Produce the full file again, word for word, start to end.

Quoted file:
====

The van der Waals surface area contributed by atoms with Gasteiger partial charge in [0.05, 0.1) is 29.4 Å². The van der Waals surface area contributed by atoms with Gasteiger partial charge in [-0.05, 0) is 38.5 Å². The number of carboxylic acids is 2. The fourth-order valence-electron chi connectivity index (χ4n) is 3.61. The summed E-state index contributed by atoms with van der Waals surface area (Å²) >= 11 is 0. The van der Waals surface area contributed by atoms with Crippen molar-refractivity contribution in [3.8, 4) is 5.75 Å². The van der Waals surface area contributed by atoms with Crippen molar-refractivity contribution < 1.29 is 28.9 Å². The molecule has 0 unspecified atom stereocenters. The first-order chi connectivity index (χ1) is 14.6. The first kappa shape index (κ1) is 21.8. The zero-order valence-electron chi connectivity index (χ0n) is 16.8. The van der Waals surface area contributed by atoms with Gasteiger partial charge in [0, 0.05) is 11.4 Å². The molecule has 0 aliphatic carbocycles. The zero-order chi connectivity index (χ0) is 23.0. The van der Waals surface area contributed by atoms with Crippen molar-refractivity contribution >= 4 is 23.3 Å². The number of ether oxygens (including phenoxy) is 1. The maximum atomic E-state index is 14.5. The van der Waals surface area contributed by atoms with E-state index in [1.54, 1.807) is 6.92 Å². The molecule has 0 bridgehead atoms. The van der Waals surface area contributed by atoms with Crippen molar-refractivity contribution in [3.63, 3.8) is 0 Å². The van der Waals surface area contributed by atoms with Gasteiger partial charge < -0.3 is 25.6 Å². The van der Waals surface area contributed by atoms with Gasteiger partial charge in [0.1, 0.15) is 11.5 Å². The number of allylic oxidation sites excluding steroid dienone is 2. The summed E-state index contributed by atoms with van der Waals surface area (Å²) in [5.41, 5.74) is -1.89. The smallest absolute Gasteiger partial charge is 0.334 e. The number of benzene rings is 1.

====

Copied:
The van der Waals surface area contributed by atoms with Gasteiger partial charge in [0.05, 0.1) is 29.4 Å². The van der Waals surface area contributed by atoms with Gasteiger partial charge in [-0.05, 0) is 38.5 Å². The number of carboxylic acids is 2. The fourth-order valence-electron chi connectivity index (χ4n) is 3.61. The summed E-state index contributed by atoms with van der Waals surface area (Å²) >= 11 is 0. The van der Waals surface area contributed by atoms with Crippen molar-refractivity contribution in [3.8, 4) is 5.75 Å². The van der Waals surface area contributed by atoms with Crippen molar-refractivity contribution < 1.29 is 28.9 Å². The molecule has 0 unspecified atom stereocenters. The first-order chi connectivity index (χ1) is 14.6. The first kappa shape index (κ1) is 21.8. The zero-order valence-electron chi connectivity index (χ0n) is 16.8. The van der Waals surface area contributed by atoms with Gasteiger partial charge in [0, 0.05) is 11.4 Å². The molecule has 0 aliphatic carbocycles. The zero-order chi connectivity index (χ0) is 23.0. The van der Waals surface area contributed by atoms with Crippen molar-refractivity contribution >= 4 is 23.3 Å². The number of ether oxygens (including phenoxy) is 1. The maximum atomic E-state index is 14.5. The van der Waals surface area contributed by atoms with E-state index in [1.54, 1.807) is 6.92 Å². The molecule has 0 bridgehead atoms. The van der Waals surface area contributed by atoms with Crippen molar-refractivity contribution in [3.63, 3.8) is 0 Å². The van der Waals surface area contributed by atoms with Gasteiger partial charge < -0.3 is 25.6 Å². The van der Waals surface area contributed by atoms with Gasteiger partial charge in [0.1, 0.15) is 11.5 Å². The number of allylic oxidation sites excluding steroid dienone is 2. The summed E-state index contributed by atoms with van der Waals surface area (Å²) in [5.41, 5.74) is -1.89. The smallest absolute Gasteiger partial charge is 0.334 e. The number of benzene rings is 1.